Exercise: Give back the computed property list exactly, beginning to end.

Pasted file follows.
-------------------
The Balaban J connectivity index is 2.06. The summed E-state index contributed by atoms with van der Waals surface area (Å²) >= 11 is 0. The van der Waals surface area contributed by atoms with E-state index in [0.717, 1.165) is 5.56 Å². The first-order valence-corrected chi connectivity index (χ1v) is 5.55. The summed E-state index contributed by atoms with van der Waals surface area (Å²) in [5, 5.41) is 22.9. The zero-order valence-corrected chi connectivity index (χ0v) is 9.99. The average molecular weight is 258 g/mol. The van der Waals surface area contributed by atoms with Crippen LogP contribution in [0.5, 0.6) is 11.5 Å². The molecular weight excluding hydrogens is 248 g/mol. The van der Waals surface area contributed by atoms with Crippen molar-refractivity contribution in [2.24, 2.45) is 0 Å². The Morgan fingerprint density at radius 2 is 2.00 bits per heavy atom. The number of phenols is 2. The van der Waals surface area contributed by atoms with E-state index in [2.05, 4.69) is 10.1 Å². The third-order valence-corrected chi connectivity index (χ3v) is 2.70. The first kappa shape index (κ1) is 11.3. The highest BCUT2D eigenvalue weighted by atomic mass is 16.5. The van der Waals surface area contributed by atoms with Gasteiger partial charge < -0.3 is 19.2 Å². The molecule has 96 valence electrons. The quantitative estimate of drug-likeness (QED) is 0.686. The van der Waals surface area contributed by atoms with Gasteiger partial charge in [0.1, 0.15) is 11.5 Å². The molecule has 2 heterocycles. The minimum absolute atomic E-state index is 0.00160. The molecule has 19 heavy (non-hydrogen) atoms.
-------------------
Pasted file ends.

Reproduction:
The Balaban J connectivity index is 2.06. The summed E-state index contributed by atoms with van der Waals surface area (Å²) >= 11 is 0. The van der Waals surface area contributed by atoms with E-state index in [0.717, 1.165) is 5.56 Å². The first-order valence-corrected chi connectivity index (χ1v) is 5.55. The summed E-state index contributed by atoms with van der Waals surface area (Å²) in [5, 5.41) is 22.9. The zero-order valence-corrected chi connectivity index (χ0v) is 9.99. The average molecular weight is 258 g/mol. The van der Waals surface area contributed by atoms with Crippen LogP contribution in [0.5, 0.6) is 11.5 Å². The molecular weight excluding hydrogens is 248 g/mol. The van der Waals surface area contributed by atoms with Crippen molar-refractivity contribution in [2.24, 2.45) is 0 Å². The Morgan fingerprint density at radius 2 is 2.00 bits per heavy atom. The number of phenols is 2. The van der Waals surface area contributed by atoms with E-state index in [2.05, 4.69) is 10.1 Å². The third-order valence-corrected chi connectivity index (χ3v) is 2.70. The first kappa shape index (κ1) is 11.3. The highest BCUT2D eigenvalue weighted by atomic mass is 16.5. The van der Waals surface area contributed by atoms with Gasteiger partial charge < -0.3 is 19.2 Å². The molecule has 96 valence electrons. The quantitative estimate of drug-likeness (QED) is 0.686. The van der Waals surface area contributed by atoms with Gasteiger partial charge in [0.1, 0.15) is 11.5 Å². The molecule has 2 heterocycles. The minimum absolute atomic E-state index is 0.00160. The molecule has 19 heavy (non-hydrogen) atoms.